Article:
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J Gen Intern Med. 2006 Jan;21 Suppl 1:S16-20.

The role of the student-teacher relationship in the formation of physicians. The hidden curriculum as process.

Author information

  • 1Houston Center for Quality of Care and Utilization Studies, Michael E. DeBakey Veterans Affairs Medical Center, Department of Medicine, Baylor College of Medicine, Houston, TX, USA. phaidet@bcm.tmc.edu

Abstract

Relationship-Centered Care acknowledges the central importance of relationships in medical care. In a similar fashion, relationships hold a central position in medical education, and are critical for achieving favorable learning outcomes. However, there is little empirical work in the medical literature that explores the development and meaning of relationships in medical education. In this essay, we explore the growing body of work on the culture of medical school, often termed the "hidden curriculum." We suggest that relationships are a critical mediating factor in the hidden curriculum. We explore evidence from the educational literature with respect to the student-teacher relationship, and the relevance that these studies hold for medical education. We conclude with suggestions for future research on student-teacher relationships in medical education settings.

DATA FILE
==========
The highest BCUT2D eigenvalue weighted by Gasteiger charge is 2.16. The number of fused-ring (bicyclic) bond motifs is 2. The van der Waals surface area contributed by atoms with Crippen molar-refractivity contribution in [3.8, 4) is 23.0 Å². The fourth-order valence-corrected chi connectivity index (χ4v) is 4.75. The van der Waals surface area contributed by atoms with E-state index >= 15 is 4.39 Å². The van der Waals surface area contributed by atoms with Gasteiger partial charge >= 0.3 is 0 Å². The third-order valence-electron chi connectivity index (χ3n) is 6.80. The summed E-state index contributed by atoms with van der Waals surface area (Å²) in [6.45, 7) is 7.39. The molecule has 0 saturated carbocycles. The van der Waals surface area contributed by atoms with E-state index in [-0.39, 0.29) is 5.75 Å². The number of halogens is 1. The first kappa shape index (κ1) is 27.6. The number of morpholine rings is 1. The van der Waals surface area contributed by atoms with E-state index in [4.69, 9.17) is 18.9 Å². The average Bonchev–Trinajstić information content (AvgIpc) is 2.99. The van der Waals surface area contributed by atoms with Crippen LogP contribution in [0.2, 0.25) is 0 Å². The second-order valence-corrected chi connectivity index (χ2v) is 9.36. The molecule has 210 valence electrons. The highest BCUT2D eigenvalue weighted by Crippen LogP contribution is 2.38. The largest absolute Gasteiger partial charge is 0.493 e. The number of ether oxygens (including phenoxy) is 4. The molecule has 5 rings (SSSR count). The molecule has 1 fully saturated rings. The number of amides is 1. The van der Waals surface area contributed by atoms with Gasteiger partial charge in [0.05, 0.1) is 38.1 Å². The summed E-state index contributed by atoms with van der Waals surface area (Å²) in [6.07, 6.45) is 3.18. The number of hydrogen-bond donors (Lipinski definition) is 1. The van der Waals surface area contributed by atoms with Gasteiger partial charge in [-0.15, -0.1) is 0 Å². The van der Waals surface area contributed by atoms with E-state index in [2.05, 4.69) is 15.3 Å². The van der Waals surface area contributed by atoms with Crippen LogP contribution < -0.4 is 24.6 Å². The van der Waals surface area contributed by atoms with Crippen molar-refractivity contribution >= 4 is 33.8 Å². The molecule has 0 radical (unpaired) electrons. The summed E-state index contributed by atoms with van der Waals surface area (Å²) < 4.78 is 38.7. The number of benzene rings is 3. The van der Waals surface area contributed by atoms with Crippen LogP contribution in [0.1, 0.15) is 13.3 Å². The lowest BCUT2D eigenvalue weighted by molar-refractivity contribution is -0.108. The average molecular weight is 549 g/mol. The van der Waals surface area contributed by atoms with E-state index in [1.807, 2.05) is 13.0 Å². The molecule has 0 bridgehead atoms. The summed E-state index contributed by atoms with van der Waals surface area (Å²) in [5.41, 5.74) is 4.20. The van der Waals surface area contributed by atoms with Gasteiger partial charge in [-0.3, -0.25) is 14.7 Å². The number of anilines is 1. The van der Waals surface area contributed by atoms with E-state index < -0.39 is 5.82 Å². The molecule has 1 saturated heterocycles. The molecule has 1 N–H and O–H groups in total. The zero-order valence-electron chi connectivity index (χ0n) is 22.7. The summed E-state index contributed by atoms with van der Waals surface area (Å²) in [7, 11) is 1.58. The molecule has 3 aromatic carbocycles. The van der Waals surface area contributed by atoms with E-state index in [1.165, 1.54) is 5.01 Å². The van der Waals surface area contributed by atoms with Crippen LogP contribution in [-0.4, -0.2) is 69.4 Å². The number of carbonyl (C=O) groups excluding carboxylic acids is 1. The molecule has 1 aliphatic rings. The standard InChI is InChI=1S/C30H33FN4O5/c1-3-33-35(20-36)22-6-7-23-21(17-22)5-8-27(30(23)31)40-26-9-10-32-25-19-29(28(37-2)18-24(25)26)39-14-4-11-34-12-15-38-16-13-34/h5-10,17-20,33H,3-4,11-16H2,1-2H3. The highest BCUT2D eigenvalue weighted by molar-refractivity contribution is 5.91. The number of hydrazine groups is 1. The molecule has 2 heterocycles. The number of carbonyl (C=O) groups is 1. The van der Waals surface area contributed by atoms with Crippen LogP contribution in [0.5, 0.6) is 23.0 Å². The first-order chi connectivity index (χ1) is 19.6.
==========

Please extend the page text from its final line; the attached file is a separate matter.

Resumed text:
PMID:
16405704
[PubMed - indexed for MEDLINE]
PMCID:
PMC1484835
Free PMC Article
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